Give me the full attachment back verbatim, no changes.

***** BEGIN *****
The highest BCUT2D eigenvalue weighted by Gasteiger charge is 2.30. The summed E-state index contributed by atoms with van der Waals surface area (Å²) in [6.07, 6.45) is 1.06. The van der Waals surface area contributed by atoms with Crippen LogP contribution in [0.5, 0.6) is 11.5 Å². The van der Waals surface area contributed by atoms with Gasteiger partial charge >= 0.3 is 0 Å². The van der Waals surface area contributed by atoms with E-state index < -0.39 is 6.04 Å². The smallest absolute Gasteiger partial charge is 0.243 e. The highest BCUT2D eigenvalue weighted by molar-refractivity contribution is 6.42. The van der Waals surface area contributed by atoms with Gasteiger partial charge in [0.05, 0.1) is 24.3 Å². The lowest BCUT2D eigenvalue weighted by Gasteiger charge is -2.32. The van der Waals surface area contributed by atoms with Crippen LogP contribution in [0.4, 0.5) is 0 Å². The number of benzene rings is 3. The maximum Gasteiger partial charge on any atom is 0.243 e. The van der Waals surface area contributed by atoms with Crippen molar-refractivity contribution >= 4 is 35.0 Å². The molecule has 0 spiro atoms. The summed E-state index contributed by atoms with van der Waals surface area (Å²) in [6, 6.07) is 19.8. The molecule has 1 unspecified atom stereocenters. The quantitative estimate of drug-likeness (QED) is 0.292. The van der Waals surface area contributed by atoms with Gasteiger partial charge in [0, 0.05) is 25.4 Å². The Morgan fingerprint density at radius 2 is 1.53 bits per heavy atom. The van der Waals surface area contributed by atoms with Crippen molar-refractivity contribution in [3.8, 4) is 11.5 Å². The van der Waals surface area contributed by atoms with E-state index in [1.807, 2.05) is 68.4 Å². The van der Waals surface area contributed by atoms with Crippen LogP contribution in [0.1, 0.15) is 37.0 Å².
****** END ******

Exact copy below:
The highest BCUT2D eigenvalue weighted by Gasteiger charge is 2.30. The summed E-state index contributed by atoms with van der Waals surface area (Å²) in [6.07, 6.45) is 1.06. The van der Waals surface area contributed by atoms with Crippen LogP contribution in [0.5, 0.6) is 11.5 Å². The van der Waals surface area contributed by atoms with Gasteiger partial charge >= 0.3 is 0 Å². The van der Waals surface area contributed by atoms with E-state index < -0.39 is 6.04 Å². The smallest absolute Gasteiger partial charge is 0.243 e. The highest BCUT2D eigenvalue weighted by molar-refractivity contribution is 6.42. The van der Waals surface area contributed by atoms with Gasteiger partial charge in [0.05, 0.1) is 24.3 Å². The lowest BCUT2D eigenvalue weighted by Gasteiger charge is -2.32. The van der Waals surface area contributed by atoms with Crippen LogP contribution in [0.4, 0.5) is 0 Å². The number of benzene rings is 3. The maximum Gasteiger partial charge on any atom is 0.243 e. The van der Waals surface area contributed by atoms with Crippen molar-refractivity contribution >= 4 is 35.0 Å². The molecule has 0 spiro atoms. The summed E-state index contributed by atoms with van der Waals surface area (Å²) in [6, 6.07) is 19.8. The molecule has 1 unspecified atom stereocenters. The quantitative estimate of drug-likeness (QED) is 0.292. The van der Waals surface area contributed by atoms with Gasteiger partial charge in [0, 0.05) is 25.4 Å². The Morgan fingerprint density at radius 2 is 1.53 bits per heavy atom. The van der Waals surface area contributed by atoms with Crippen molar-refractivity contribution in [3.8, 4) is 11.5 Å². The van der Waals surface area contributed by atoms with E-state index in [1.807, 2.05) is 68.4 Å². The van der Waals surface area contributed by atoms with Crippen LogP contribution in [0.1, 0.15) is 37.0 Å².